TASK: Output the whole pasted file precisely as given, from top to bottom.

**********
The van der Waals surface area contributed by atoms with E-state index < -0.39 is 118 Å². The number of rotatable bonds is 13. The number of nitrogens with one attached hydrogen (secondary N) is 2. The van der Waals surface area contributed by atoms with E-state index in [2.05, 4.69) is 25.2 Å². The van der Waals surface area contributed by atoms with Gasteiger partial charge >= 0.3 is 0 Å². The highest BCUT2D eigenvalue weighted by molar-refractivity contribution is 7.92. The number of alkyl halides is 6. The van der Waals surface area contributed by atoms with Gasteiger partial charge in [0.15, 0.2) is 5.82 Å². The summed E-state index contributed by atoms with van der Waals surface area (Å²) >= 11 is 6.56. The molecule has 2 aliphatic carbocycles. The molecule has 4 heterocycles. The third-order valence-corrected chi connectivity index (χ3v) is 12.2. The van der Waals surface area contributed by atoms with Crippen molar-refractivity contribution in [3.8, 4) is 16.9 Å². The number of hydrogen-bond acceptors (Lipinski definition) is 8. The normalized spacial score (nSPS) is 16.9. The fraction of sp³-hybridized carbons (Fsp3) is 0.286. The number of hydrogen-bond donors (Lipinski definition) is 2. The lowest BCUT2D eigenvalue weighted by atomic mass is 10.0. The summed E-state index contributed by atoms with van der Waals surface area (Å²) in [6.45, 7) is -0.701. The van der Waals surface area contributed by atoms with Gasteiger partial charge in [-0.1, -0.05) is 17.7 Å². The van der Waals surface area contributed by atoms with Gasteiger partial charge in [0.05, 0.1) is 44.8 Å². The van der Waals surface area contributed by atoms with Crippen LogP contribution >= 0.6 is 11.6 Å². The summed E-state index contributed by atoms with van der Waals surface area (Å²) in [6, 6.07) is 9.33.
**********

The van der Waals surface area contributed by atoms with E-state index < -0.39 is 118 Å². The number of rotatable bonds is 13. The number of nitrogens with one attached hydrogen (secondary N) is 2. The van der Waals surface area contributed by atoms with E-state index in [2.05, 4.69) is 25.2 Å². The van der Waals surface area contributed by atoms with Gasteiger partial charge >= 0.3 is 0 Å². The highest BCUT2D eigenvalue weighted by molar-refractivity contribution is 7.92. The number of alkyl halides is 6. The van der Waals surface area contributed by atoms with Gasteiger partial charge in [0.15, 0.2) is 5.82 Å². The summed E-state index contributed by atoms with van der Waals surface area (Å²) >= 11 is 6.56. The molecule has 2 aliphatic carbocycles. The molecule has 4 heterocycles. The third-order valence-corrected chi connectivity index (χ3v) is 12.2. The van der Waals surface area contributed by atoms with Crippen molar-refractivity contribution in [3.8, 4) is 16.9 Å². The number of hydrogen-bond acceptors (Lipinski definition) is 8. The normalized spacial score (nSPS) is 16.9. The fraction of sp³-hybridized carbons (Fsp3) is 0.286. The number of hydrogen-bond donors (Lipinski definition) is 2. The lowest BCUT2D eigenvalue weighted by atomic mass is 10.0. The summed E-state index contributed by atoms with van der Waals surface area (Å²) in [6.45, 7) is -0.701. The van der Waals surface area contributed by atoms with Gasteiger partial charge in [-0.1, -0.05) is 17.7 Å². The van der Waals surface area contributed by atoms with Gasteiger partial charge in [0.05, 0.1) is 44.8 Å². The van der Waals surface area contributed by atoms with Crippen LogP contribution >= 0.6 is 11.6 Å². The summed E-state index contributed by atoms with van der Waals surface area (Å²) in [6, 6.07) is 9.33.